PJHL made its mark on Rihela

PJHL Media

When Brad Rihela got his first head coaching job, he was just three seasons removed from his playing days.

It was the 2013-14 season and the Aldergrove Kodiaks took a bit of a chance handing the reins to the then 23-year-old former defenceman who had earned a reputation as a fierce competitor over his nearly 120 games in the PJHL, mainly with the Grandview Steelers.

But what might have looked like a coaching gamble turned out to be a smart move as the Kodiaks went 34-6-4 under their rookie head coach. Rihela’s crew won the league championship with a thrilling seven-game series against the Richmond Sockeyes that saw them come back from 3-1 down to win it all.

“Rick Harkins gave me the opportunity to become a head coach with Aldergrove; I was a really young coach coming into the league and our teams in Aldergrove were fortunate to have success right away,” says Rihela, now an associate head coach and general manager with the BCHL’s Chilliwack Chiefs. “I had always thought about coaching. I’ve always enjoyed that side of the game and the pressures that come with it.

“I was a hockey historian as a kid, more or less, constantly watching games, staying current with changes that were happening from a structure point of view within the game. I was a rink rat all the way up and still am to this day.”

The PJHL is what gave Rihela, still just 32, his grounding in the game. The coaches that influenced him, players he competed against and the experiences he lived in the league helped him find success behind the bench. As a rookie blueliner with Grandview in the 2006-07 season, Rihela was part of a Steelers team that went to the league finals before falling to the Abbotsford Pilots. It was an experience that stays with him to this day.

“That playoff run was just a really exciting time for our group,” says Rihela. “I was so young at the time that I was just trying to learn on the fly, really leaned on a lot of the older guys.

“We had a lot of success that season and it was unfortunate we couldn’t get it done, but I just remember learning about how hard it was to play in the playoffs; it is something you can’t understand until you go through it.”

Along the way, Rihela played with and against several players that would go on to success in the NHL. He was teammates on the Steelers with Andrew Hammond, who gained fame with the Ottawa Senators in 2015 by going 20-1-2 down the stretch to the playoffs all while wearing a goalie mask featuring McDonald’s restaurant character the Hamburglar. The ’07 PJHL playoffs saw Rihela facing off against Abbotsford’s Derek Grant, who has played 381 NHL games to date. He remembers Brenden Dillon as a talented young defenceman with the Hope Icebreakers in ‘06-‘07 as well.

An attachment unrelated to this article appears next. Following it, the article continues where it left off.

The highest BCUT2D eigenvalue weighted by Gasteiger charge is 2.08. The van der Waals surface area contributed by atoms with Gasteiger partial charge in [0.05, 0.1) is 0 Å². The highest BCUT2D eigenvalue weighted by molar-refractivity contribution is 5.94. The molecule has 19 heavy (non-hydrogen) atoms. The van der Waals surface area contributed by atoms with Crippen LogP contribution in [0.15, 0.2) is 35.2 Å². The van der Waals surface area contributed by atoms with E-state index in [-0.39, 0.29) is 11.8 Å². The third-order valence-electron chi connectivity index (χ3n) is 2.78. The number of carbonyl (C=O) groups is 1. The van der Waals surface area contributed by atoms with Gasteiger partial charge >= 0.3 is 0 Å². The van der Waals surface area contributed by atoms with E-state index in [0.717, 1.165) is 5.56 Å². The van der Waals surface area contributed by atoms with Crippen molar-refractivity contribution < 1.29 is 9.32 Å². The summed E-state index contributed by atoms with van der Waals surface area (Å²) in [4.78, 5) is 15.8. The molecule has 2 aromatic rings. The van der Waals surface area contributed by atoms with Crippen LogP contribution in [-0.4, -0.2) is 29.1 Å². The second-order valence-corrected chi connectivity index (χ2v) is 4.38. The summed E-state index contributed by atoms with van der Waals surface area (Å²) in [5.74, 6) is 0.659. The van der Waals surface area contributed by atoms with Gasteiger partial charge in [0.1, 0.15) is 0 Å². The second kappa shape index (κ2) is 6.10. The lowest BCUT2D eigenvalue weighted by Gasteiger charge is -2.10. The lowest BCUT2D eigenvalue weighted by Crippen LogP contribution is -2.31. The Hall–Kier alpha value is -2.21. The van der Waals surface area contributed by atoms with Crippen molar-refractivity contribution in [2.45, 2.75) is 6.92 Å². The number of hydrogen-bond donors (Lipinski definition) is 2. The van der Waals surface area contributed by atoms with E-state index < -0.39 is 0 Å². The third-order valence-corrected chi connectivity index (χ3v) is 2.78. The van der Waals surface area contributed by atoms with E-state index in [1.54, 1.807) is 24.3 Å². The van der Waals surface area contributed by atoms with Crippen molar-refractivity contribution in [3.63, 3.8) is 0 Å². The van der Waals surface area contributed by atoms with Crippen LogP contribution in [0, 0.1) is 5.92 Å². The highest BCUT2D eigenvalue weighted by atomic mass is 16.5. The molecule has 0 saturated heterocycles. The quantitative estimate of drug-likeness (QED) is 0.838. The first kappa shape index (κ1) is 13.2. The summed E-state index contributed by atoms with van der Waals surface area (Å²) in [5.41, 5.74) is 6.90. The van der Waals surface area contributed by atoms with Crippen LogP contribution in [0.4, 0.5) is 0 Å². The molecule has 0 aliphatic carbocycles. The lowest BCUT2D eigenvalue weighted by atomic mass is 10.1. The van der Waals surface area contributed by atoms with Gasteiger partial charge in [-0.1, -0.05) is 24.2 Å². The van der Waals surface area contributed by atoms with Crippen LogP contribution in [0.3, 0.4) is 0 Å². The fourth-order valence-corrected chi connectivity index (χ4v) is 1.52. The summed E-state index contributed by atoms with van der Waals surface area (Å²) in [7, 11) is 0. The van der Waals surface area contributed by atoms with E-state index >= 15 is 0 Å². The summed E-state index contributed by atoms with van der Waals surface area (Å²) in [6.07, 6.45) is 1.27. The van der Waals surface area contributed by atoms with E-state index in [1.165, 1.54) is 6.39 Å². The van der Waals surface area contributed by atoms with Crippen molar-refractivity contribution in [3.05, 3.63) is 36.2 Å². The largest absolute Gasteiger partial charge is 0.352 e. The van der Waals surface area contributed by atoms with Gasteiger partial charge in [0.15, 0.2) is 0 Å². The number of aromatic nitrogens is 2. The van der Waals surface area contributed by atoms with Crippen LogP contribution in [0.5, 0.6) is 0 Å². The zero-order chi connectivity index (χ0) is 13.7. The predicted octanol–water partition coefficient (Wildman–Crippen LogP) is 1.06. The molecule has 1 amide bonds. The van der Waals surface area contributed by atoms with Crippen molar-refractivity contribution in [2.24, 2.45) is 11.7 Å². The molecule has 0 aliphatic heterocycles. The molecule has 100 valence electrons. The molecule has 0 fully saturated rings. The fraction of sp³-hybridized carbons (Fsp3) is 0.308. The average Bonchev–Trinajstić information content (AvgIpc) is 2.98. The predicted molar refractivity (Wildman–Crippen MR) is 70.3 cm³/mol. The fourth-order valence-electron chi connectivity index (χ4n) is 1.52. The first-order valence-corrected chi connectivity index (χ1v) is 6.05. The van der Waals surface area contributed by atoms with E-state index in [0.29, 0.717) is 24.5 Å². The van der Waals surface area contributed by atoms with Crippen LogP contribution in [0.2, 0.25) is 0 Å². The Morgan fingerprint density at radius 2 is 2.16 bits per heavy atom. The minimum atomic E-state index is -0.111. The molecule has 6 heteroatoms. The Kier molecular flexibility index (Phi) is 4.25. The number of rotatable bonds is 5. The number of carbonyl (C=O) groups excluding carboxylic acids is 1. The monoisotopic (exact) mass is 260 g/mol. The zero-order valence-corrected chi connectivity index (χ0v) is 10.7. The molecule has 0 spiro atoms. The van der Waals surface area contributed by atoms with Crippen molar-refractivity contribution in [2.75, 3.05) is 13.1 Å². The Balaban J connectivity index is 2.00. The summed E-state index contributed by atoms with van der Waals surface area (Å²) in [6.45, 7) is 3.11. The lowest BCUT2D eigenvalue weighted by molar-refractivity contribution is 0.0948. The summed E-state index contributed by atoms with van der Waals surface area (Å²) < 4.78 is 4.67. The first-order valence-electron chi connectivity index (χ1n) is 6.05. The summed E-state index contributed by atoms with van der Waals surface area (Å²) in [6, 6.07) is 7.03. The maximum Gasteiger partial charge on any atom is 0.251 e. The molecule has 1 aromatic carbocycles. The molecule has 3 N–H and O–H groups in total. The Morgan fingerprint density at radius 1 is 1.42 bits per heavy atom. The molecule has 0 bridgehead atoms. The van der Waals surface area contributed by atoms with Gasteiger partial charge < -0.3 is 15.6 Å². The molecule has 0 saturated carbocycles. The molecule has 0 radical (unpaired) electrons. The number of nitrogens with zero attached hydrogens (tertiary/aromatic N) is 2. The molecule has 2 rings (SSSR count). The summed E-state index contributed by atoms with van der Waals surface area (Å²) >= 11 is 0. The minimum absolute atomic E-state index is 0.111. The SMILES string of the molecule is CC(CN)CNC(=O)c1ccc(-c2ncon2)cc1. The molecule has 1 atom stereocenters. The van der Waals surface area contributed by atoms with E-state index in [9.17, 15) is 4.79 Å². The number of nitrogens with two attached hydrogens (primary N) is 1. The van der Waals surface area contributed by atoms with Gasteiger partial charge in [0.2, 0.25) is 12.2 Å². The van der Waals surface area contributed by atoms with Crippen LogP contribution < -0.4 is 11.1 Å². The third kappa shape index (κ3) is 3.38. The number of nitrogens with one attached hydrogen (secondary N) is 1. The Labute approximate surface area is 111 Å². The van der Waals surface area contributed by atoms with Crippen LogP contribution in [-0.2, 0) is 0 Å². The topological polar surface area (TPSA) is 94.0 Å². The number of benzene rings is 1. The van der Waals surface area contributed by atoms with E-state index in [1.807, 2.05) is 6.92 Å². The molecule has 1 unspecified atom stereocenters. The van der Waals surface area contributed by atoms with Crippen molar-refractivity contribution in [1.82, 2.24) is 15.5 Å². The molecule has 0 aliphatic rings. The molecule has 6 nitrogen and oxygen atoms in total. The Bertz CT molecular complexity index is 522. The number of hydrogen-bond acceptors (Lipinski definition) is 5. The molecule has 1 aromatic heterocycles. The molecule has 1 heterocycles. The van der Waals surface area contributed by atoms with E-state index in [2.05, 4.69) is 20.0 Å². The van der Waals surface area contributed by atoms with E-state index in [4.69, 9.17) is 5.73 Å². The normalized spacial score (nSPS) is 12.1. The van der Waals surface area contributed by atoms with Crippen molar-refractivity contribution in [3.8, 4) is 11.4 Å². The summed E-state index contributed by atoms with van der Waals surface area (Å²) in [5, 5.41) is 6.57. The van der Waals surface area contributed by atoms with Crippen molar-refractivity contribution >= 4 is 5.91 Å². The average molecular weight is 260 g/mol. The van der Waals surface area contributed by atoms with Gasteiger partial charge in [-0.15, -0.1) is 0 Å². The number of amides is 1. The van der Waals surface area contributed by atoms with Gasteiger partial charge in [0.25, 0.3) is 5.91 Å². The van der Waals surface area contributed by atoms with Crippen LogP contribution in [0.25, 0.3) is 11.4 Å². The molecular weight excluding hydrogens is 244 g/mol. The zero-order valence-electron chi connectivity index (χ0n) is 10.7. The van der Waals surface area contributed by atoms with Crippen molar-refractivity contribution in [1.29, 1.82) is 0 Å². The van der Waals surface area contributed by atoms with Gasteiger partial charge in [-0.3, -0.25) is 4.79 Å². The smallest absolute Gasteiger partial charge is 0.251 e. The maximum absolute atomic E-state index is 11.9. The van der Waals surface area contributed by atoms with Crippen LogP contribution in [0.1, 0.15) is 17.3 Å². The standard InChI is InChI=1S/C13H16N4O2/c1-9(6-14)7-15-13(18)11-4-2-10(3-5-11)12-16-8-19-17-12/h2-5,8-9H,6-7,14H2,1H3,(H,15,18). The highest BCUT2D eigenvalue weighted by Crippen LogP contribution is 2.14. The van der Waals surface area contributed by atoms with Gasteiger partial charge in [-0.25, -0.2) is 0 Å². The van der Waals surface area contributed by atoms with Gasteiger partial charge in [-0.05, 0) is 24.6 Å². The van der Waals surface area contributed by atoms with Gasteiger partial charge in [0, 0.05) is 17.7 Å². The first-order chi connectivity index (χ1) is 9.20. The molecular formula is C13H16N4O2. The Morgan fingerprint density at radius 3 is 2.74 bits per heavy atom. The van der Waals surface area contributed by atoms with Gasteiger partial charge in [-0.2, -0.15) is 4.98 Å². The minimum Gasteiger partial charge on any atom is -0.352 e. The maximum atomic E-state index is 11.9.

“I was not surprised when the Hamburglar came on the scene in the NHL,” says Rihela. “I didn’t get to know Andrew extremely well as we had just the one run together, but I always remembered how hard he was to score on in practice and the care he took in his game. He was really dedicated, and it is not surprising to see him get rewarded with the career he has carved out for himself.”

Given the NHL futures of some of the players Rihela bumped into in Junior hockey, it may surprise some to hear which player he thinks of as the best he saw in the PJHL.

“I would have to say the best player at the time would have been Eric Friesen. He was just unbelievable with the puck and a constant offensive threat,” Rihela says of the player who scored 115 points in 91 PJHL games with Abbotsford and Hope.

(Editor’s note: Friesen concluded his Junior career after scoring 47 goals in 45 games with the Hope Icebreakers in 2006-07).

Now viewing the game filtered by a coach’s lens, Rihela is honest about the strengths he showed as a player as well as his shortcomings.

“I was extremely competitive, a good skater, I defended hard. I certainly lacked in a lot of areas skill wise (but I) cared about winning.

“(As a coach), I would like the competitiveness and mentality that I played with, but I think I would also hate the amount of undisciplined penalties I took because of it,” he says with a laugh.

The big takeaway for Rihela from the PJHL is the people he formed relationships with, the coaches and staff who shaped his game and continue to stay in touch. Aldo Bruno in particular, with the time and energy he’s put into the Grandview Steelers franchise, stands out as a key figure in Rihela’s career arc.

“I always bump into Aldo around the rinks when we are both scouting for our teams; it is always great to see him,” says Rihela. “He was really hard on me at times, but he taught me a lot about being a competitor. I learned some hard lessons playing for him but looking back now he was always somebody that respected me and had my back…

“I think the biggest thing that stands out is just his passion for the game, and for his program and players. As a player, that’s all you want.”

As a coach, Rihela is putting those influences to good use as he enters his 11th season working behind a hockey bench. No telling how far they’ll take him.